sigh of relief

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sigh of relief

A feeling or display of relief that something particularly stressful, unpleasant, or undesirable has been avoided or completed. Everyone in class heaved a sigh of relief after that horrible midterm exam was over. Investors in Europe had a big sigh of relief now that a Greek exit from the Euro has been avoided.
See also: of, relief, sigh

sigh of relief, (heave) a

Whew; an expulsion of breath indicating that one is out of a tight spot. Sighing with longing, pain, grief, and numerous similar emotions is common in the English language—especially in poetry—from the earliest days. The word “sigh” comes from Middle English and Old English words meaning exactly the same thing (to expel breath). Heaving a sigh to express intense emotion, especially amatory longing or grief, was current from about 1700 on.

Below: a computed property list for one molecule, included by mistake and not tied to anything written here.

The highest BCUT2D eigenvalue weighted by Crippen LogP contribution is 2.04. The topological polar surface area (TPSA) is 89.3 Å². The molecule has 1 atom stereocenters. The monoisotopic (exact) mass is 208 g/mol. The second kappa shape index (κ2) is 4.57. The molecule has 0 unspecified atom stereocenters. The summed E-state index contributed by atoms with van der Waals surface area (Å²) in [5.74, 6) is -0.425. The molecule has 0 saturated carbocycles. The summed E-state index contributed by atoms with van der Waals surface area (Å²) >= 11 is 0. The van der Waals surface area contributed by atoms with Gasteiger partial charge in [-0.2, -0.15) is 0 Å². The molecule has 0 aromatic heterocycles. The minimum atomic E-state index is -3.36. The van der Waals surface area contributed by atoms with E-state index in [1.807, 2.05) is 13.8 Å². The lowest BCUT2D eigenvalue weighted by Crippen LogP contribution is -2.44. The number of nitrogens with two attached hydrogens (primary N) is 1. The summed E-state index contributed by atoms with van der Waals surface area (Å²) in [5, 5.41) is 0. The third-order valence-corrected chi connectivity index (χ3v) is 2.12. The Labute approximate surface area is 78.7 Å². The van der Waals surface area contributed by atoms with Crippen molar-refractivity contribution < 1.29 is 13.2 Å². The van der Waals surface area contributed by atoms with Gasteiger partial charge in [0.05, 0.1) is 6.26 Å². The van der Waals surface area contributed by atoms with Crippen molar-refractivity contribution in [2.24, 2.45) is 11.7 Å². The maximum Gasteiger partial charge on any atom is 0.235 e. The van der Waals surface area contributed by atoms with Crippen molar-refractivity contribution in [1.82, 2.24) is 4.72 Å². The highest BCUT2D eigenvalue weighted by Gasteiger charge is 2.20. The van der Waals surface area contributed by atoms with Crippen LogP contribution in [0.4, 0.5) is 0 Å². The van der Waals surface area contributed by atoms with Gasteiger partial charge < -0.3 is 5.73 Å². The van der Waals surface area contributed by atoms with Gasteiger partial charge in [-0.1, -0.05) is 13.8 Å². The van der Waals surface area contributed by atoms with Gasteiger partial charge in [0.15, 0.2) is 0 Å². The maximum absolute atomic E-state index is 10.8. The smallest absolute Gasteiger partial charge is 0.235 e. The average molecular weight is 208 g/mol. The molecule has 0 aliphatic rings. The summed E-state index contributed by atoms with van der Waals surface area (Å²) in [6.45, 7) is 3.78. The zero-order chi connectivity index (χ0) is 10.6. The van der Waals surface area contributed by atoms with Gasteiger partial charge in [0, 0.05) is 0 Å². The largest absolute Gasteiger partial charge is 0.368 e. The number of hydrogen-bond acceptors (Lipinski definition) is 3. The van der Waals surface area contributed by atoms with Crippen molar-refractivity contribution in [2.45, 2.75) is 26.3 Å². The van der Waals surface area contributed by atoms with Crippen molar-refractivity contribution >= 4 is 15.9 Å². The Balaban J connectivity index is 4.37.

See also: of, sigh
References in periodicals archive ?
Robbie Fowler celebrates his 150th goal in the Premiership during last night's 3-2 victory for Manchester City over Norwich City at Carrow Road - a result which will have brought sighs of relief from The Hawthorns.
But when the two teams compared data and realized how closely their findings matched, "there were sighs of relief on both sides," Champague says.
There were tears on and offstage, and there were sighs of relief all over the Bay Area.
Sighs of relief reverberated through a Denver courtroom last week as the trial of Amendment 2 was gaveled into recess.
Approval of funding for construction, after several years of delay, brought sighs of relief from SSC supporters.